I’m sorry, but I decline…

The art of refusal is something I’m only just learning to master, Happies. For years I was an over-committer, completely unable to say no to anything or anyone due to a ridiculous need to please people and a lingering sense of fear of pissing people off.

It’s ridiculous when you think about it, but a common mistake made by us ‘people pleasers’ of the world and one I totally understand. Being able to say no is a craft, and if there was a gene in charge of granting people the ability to simply refuse, I missed out on it completely. Utterly. Superbly.

In the past, I said yes to everything. Cleaning the car? Of course. Washing the dog? Sign me up. I once said yes to a joining a friend in a lecture. For a subject I wasn’t even studying. I know, I’m nuts!


But over time, due to a severe lack of ‘me’ time and that sweet little gem in life known as maturity, I started toying with this foreign concept of saying ‘I’m sorry, but I decline’.

My main concern came with disappointing the asker, I was worried that by me saying NO, they’d take it personally and I’d upset them, or worse yet, my refusal would send them into a flurry of anger and the friendship would be over. Complicating things much?

But over time, the more I learned to diplomatically say no, the more I realised that people were totally accepting of my decision, and responded by swiftly moving onto some other poor sucker in the hope of them not being so comfortable with that no word. Did the friendship end? No way. Did I upset anyone? Absolutely not. Was I a million times happier and enjoying my newfound free time? Too right, buster.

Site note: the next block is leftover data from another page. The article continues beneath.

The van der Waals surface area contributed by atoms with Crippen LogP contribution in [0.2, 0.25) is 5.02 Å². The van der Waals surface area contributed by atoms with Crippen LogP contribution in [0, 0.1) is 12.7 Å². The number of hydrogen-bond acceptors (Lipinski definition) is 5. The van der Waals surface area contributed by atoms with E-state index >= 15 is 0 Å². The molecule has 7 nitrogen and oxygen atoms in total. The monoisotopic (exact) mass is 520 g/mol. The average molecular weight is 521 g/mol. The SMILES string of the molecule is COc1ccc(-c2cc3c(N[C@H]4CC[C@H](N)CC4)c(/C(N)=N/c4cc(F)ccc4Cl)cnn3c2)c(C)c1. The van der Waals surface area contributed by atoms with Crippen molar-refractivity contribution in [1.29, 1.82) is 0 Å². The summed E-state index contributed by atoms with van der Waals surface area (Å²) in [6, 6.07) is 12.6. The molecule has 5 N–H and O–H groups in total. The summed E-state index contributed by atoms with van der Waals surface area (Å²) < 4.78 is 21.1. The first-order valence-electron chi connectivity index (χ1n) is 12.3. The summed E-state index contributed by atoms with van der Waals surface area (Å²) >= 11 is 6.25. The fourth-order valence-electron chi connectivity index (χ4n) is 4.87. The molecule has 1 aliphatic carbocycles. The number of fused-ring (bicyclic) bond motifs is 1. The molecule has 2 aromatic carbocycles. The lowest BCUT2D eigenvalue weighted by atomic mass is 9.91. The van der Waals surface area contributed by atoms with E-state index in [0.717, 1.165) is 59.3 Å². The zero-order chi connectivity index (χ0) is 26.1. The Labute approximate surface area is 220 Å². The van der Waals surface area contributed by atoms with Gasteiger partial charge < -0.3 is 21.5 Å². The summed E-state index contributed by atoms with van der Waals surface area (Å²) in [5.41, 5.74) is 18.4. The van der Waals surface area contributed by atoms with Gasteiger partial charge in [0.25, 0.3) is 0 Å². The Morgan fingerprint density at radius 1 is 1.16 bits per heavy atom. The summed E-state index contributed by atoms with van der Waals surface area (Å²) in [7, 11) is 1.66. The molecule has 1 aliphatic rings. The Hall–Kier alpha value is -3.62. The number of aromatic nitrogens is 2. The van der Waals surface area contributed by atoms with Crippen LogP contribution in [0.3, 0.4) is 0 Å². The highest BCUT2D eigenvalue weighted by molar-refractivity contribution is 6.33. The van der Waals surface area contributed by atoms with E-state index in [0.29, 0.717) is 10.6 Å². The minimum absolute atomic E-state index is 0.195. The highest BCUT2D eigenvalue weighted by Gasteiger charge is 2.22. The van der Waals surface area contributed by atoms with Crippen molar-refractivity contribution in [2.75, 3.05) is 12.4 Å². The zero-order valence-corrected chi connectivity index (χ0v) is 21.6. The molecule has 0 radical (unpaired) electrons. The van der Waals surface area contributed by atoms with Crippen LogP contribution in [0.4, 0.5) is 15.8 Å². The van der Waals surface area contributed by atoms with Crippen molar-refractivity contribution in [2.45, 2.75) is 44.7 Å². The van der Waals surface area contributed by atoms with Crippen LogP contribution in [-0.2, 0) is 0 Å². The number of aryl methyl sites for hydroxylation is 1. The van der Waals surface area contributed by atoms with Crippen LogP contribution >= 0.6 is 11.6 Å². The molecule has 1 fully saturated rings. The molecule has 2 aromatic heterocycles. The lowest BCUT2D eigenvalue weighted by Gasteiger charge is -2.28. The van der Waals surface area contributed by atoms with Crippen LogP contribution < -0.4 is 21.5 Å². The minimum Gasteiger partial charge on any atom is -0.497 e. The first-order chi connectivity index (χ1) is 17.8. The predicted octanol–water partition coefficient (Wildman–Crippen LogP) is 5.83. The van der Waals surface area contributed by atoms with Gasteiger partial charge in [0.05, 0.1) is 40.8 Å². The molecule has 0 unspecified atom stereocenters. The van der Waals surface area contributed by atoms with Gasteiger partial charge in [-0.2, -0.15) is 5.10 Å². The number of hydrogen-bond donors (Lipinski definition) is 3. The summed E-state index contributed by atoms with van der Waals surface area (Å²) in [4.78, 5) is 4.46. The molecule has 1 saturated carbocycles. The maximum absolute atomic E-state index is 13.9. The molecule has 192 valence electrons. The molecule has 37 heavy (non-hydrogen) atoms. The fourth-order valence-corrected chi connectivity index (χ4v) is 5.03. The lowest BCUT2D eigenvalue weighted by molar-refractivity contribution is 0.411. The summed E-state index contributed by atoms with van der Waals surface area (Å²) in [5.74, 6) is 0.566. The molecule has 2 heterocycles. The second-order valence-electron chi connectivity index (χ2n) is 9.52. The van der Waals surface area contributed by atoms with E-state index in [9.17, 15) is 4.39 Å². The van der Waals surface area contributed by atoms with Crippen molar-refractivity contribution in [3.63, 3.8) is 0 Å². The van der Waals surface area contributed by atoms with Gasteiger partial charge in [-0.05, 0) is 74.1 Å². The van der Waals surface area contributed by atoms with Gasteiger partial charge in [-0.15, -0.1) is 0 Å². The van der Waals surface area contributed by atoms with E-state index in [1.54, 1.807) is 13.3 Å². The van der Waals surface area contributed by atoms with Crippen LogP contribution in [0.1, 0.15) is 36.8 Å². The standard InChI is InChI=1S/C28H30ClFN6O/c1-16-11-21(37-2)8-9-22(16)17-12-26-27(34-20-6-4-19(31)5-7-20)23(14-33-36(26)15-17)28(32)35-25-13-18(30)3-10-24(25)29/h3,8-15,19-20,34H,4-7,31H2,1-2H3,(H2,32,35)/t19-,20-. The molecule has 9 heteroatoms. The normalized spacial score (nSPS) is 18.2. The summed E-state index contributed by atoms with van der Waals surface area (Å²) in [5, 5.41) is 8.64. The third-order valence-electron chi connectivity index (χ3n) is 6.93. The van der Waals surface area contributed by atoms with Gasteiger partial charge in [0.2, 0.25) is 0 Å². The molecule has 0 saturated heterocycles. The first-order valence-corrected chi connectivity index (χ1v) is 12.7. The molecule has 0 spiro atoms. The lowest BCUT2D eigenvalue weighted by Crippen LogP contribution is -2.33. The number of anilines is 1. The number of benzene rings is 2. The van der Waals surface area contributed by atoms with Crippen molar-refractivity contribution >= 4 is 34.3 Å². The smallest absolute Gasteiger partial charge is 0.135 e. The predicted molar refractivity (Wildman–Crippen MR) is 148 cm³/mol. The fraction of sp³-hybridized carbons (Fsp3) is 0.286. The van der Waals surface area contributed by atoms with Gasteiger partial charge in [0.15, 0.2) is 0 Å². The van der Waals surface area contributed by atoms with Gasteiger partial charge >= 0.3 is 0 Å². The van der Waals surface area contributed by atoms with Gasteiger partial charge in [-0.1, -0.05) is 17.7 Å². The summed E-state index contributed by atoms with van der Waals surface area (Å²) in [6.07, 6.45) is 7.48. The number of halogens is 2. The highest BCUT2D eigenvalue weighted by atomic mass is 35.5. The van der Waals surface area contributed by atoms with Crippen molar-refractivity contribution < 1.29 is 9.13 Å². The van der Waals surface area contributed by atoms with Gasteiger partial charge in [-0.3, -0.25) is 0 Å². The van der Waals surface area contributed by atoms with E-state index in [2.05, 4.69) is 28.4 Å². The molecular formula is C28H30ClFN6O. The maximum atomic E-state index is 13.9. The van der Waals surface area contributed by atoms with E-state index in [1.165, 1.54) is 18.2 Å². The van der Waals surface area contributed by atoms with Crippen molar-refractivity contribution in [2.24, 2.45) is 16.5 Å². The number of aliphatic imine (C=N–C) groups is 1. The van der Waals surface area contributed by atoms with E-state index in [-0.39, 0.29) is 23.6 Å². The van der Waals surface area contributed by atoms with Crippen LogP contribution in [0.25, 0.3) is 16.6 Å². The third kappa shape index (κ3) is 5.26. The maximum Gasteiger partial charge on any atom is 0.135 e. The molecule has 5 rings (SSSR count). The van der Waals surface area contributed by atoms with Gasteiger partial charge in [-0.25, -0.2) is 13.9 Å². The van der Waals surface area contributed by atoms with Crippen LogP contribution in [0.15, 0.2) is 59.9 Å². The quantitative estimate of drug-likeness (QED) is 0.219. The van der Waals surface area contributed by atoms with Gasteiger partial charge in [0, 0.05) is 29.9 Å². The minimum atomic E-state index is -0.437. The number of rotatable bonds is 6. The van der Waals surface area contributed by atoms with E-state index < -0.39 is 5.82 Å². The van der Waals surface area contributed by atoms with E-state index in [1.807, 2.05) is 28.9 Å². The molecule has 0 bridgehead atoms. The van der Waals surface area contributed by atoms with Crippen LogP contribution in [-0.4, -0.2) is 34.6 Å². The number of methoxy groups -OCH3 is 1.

I recently read an article by Christine Hohlbaum, the author of The Power of Slow: 101 Ways to Save Time in Our 24/7 World, about how powerful saying no actually is. It’s all in the delivery, Hohlbaum explains, and quite frankly, I couldn’t agree more.

Here are her tips for letting people down gently…

1. Acknowledge. If someone asks you to do something, it is because they have faith you can do it or they like you enough to want to spend their time with you. If spearheading a new project or attending that party makes your heart sink instead of sing, acknowledge the person’s thoughtfulness for having considered you.